I used the search function but could not find what I wanted.

I know that bloom can be washed off an egg, but how easily? How tough is bloom? HOw sticky is it? Does it have any qualities that can survive light washing? Note I said LIGHT washing. I am pretty sure that intense water pressure, agitation, hard scrubbing or soap of any sort will remove bloom.

But what if you just submerge eggs in very warm water, gentley finger rub any dirty bits and let them air dry. What percentage of bloom might still remain on the egg?

I have not been able to find any information on bloom removal with different kinds of washing techniques. I know we all have our own ideas, but I am seeking hard data. I guess I would like the data to support my view (what a surprise) that you can very lightly clean an egg and some bloom may remain on the shell. My thinking is that anything that happens inside a chicken is mucous based. Mucous is slime. Having had dogs who produce copious amounts of drool (slime, mucous) and found this dog product glopped on various surfaces, I have learned that removing dry slime is harder than you think!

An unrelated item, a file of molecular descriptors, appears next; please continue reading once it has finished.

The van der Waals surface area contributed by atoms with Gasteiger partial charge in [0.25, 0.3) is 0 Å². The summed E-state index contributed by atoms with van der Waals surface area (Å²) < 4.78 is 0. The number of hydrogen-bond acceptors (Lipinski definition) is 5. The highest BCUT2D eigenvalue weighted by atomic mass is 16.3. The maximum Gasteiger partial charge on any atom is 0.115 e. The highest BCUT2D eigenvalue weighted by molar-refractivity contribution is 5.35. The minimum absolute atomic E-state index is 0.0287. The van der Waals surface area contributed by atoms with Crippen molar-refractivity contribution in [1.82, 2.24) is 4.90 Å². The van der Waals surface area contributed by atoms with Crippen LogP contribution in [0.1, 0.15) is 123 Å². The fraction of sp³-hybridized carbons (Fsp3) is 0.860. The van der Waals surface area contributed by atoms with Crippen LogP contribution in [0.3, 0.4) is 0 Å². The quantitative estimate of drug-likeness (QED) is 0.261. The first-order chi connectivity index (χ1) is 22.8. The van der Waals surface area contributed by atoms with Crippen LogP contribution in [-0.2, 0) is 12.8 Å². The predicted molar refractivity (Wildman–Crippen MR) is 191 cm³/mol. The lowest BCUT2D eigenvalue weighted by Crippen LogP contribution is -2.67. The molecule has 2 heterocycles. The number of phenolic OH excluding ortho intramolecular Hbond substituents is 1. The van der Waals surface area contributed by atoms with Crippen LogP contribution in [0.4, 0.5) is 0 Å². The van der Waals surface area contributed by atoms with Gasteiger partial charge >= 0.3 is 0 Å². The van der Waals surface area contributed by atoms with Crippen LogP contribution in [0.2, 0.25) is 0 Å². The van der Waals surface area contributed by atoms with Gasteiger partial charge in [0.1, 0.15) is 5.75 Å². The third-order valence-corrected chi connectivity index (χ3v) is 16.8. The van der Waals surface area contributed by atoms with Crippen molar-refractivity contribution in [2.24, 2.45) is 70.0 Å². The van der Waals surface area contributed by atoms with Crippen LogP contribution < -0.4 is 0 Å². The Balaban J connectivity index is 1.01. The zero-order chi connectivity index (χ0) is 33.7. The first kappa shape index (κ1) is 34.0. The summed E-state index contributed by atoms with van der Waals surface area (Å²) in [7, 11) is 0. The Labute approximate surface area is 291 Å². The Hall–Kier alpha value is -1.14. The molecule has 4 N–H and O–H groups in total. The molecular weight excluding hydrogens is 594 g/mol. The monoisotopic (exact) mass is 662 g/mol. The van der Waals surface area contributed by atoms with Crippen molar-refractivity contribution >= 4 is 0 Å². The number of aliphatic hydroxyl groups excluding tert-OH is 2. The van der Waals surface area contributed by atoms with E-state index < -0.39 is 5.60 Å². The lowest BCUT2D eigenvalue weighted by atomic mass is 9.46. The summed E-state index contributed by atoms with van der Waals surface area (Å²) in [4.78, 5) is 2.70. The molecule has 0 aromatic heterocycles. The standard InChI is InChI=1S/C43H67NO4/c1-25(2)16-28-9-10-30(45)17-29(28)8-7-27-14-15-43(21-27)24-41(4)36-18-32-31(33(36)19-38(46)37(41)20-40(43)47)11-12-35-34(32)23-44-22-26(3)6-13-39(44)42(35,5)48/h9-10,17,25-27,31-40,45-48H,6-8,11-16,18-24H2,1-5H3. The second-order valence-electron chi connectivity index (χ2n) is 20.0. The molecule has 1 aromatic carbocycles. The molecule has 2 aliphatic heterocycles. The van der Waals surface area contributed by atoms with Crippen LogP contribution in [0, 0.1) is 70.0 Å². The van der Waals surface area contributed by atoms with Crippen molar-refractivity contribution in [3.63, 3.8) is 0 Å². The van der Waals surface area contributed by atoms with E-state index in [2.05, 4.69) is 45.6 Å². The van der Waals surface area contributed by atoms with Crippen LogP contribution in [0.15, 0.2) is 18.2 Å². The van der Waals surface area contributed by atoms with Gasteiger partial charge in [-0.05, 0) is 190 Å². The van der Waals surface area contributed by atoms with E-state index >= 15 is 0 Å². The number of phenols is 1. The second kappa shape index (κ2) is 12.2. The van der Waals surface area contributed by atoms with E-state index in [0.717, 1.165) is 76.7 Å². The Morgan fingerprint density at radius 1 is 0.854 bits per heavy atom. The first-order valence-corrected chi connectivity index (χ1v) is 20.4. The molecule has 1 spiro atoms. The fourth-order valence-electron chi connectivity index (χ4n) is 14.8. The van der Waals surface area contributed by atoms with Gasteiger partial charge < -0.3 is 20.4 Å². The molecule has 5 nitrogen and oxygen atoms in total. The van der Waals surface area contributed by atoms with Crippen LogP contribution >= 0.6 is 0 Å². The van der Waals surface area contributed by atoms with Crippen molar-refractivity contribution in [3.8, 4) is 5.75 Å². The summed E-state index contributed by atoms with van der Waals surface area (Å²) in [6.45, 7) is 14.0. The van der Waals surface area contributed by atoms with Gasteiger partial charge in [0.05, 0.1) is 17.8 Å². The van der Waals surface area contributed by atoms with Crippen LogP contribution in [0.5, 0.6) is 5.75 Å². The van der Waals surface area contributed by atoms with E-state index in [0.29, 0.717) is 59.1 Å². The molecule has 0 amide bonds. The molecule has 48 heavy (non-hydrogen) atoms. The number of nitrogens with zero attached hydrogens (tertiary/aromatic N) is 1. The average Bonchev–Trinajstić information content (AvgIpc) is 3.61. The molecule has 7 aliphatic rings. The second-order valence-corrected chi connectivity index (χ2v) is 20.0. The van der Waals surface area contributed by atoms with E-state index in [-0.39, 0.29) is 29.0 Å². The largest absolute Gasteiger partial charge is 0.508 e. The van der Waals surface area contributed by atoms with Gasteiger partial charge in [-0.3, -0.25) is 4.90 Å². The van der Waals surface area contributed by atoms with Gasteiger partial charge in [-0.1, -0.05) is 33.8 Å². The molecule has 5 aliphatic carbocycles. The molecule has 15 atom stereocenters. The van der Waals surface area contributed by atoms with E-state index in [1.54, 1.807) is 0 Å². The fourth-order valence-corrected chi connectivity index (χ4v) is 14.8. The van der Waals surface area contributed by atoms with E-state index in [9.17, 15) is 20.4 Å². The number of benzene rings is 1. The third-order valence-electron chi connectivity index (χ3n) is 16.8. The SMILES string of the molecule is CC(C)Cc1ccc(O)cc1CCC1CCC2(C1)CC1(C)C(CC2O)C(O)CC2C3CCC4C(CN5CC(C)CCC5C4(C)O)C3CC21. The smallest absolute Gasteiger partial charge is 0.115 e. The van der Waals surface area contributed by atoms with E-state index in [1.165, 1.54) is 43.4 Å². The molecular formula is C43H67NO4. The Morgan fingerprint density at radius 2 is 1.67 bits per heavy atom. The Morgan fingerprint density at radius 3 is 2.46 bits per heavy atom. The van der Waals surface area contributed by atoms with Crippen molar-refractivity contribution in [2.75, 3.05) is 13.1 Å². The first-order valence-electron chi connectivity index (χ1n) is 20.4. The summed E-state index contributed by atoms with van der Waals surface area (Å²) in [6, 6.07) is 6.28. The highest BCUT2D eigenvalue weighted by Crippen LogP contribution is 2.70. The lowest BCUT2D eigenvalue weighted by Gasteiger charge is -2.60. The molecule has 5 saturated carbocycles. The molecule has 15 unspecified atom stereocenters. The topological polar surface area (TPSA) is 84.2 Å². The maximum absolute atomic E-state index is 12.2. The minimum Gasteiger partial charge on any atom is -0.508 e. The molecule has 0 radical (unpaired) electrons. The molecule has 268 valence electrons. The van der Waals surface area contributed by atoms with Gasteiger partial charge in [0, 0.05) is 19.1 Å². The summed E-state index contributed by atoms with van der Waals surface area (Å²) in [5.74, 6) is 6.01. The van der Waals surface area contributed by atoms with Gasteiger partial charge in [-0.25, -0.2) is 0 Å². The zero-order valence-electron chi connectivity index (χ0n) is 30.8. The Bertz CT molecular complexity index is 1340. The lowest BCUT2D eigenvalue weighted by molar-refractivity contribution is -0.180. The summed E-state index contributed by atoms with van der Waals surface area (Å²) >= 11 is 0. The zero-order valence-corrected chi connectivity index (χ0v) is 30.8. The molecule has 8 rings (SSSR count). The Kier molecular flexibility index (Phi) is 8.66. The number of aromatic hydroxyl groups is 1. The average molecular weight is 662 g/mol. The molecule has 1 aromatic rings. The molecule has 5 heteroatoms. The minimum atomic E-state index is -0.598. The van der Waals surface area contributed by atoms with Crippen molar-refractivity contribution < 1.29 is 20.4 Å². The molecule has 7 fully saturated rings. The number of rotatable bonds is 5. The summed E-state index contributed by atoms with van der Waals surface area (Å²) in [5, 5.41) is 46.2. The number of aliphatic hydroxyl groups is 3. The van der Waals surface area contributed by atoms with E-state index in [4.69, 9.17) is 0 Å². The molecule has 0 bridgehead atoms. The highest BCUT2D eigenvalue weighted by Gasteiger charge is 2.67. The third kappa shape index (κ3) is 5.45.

So applying my knowledge that dog drool is not simply wiped up but must be vigorously scrubbed/scraped off a wall...I have to think that chicken bloom slime, while much thinner, can withstand a fleeting encounter with water, if handled with care. But again...I need the hard evidence and I can't find it.